Art ,Souvenir and Food Shops, Brugge
One of the fun shopping things to do was "Window Shop" and Brugge does it best with their selections of hand-made chocolates, moulded marzipan fruits, delicate hand-made lace and my favourite HAND-MADE DOLLS. This one shop caught my eye so I had to take a picture of it.
You tend to eat very well in Belgium. That's how I've always experienced it. And restaurant prices are a little lower than in The Netherlands, where I live. But sometimes you don't want to go to a restaurant and you don't want to cook either. The delicatessen is a perfect solution! All sorts of goodies to feast the eye and palate on.
I didn't purchase anything at this shop, but I loved their window treatment. They carried a large selection of dolls, souvenirs, and of course the lace they are so famous for.
What to buy: Reminders of Bruge, dolls and of course lace.
I bought about three pairs of shoes from this store. The attendants were very friendly, and they sell beautiful and solid shoes. If you noticed my tips on the restaurants, it is from the lady in this pics that I asked for the best restaurant for dinner, and she recommended that beautiful resto for me!
What a shop!!!
The historic centre of Brugge is packed with very touristy shops. If you need to bring home a selection of Belgian beers for someone, there's plenty of choice, even if you want to buy it by the bottle in a nice looking tin cone or cardboard package with a matching glass inside. It is customary in Belgium to pour our "noble" beers in not just any type of beer glass, but only in the one intended for that beer. Oh yes, we are picky when it comes to food and drink :)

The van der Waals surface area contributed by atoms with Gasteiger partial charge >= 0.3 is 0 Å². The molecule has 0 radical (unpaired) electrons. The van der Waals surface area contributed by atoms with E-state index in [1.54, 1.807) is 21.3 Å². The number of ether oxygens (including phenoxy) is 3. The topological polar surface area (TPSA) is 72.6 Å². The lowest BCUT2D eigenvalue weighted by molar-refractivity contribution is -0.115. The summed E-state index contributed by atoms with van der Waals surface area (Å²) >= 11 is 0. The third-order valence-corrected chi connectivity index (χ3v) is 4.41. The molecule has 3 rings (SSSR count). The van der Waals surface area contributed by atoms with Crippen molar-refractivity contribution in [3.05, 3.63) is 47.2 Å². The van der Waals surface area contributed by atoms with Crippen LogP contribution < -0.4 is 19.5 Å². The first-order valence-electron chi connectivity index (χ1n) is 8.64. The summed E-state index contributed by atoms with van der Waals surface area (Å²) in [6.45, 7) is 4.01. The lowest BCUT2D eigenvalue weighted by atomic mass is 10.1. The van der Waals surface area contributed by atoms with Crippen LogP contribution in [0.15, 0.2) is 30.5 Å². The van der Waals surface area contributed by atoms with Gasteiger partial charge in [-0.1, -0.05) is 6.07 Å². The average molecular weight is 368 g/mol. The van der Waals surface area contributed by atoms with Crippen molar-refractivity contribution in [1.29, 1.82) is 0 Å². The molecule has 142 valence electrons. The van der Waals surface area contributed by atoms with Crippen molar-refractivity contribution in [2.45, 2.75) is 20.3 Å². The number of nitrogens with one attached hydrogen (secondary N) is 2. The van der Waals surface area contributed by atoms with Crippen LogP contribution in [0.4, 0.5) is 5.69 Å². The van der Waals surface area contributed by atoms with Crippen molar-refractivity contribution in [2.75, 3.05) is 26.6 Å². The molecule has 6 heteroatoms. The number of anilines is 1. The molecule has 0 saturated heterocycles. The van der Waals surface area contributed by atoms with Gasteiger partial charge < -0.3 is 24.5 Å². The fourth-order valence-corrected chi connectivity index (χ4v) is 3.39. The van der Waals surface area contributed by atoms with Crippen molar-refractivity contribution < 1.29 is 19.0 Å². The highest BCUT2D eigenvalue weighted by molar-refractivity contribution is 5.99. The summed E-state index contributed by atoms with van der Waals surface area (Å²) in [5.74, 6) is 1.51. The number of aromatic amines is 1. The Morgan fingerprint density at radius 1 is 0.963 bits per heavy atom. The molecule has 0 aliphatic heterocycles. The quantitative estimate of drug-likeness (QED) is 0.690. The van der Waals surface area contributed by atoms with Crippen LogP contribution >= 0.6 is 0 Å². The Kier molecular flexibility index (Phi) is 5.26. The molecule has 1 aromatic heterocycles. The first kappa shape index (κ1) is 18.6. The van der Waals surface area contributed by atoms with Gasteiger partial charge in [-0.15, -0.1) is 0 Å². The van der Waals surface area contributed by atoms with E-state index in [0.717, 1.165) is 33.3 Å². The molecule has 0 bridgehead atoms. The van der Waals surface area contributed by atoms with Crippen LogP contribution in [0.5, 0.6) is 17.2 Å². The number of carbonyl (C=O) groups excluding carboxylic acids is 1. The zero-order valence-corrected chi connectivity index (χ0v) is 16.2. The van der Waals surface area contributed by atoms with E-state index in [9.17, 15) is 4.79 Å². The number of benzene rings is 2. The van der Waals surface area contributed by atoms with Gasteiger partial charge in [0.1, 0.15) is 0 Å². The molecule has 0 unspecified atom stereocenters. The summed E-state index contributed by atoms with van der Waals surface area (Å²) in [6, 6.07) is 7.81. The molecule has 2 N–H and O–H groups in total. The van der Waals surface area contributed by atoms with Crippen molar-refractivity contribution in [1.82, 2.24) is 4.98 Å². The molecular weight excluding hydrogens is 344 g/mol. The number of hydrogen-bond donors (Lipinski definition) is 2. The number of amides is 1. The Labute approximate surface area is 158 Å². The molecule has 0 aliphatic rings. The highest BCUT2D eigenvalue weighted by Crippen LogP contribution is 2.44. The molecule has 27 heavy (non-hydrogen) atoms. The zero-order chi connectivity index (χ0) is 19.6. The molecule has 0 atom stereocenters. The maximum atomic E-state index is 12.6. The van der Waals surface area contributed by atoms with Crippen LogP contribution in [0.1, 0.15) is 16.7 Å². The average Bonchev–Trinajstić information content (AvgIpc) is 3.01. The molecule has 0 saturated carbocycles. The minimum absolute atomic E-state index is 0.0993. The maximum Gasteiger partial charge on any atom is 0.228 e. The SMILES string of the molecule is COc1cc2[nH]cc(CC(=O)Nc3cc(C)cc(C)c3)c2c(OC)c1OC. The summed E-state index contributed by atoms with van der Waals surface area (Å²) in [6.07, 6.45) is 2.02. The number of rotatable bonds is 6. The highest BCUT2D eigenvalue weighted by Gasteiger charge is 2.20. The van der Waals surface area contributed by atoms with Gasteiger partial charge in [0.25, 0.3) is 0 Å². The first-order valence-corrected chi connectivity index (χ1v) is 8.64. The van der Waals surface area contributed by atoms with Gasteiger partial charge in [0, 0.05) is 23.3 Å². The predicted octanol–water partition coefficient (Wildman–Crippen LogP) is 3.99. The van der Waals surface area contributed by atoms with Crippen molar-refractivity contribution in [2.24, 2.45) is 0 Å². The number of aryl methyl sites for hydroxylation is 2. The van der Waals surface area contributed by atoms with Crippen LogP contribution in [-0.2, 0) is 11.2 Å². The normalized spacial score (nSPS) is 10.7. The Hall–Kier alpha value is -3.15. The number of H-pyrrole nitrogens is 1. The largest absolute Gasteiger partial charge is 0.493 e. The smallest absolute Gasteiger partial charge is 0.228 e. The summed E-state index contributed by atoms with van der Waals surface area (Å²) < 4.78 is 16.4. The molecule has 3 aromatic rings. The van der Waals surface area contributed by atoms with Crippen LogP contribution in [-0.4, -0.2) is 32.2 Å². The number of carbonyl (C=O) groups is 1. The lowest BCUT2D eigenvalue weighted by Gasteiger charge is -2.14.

What to buy: Selections of Belgian beers, mostly the more "exclusive" abbey beers. I'll do a separate section about Belgian Beer in the "local customs" tips.
What to pay: Compared to supermarket prices for the same beers in sixpacks : top Dollar. This is the most touristy place in Belgium.
I did not stop in any lace stores, I really just wasn't interested in buying any, but should you be, Brugge is the place to look for it. The guidebooks say that it's mostly machine made but that you can find high quality handmade lace here but expect to pay for it.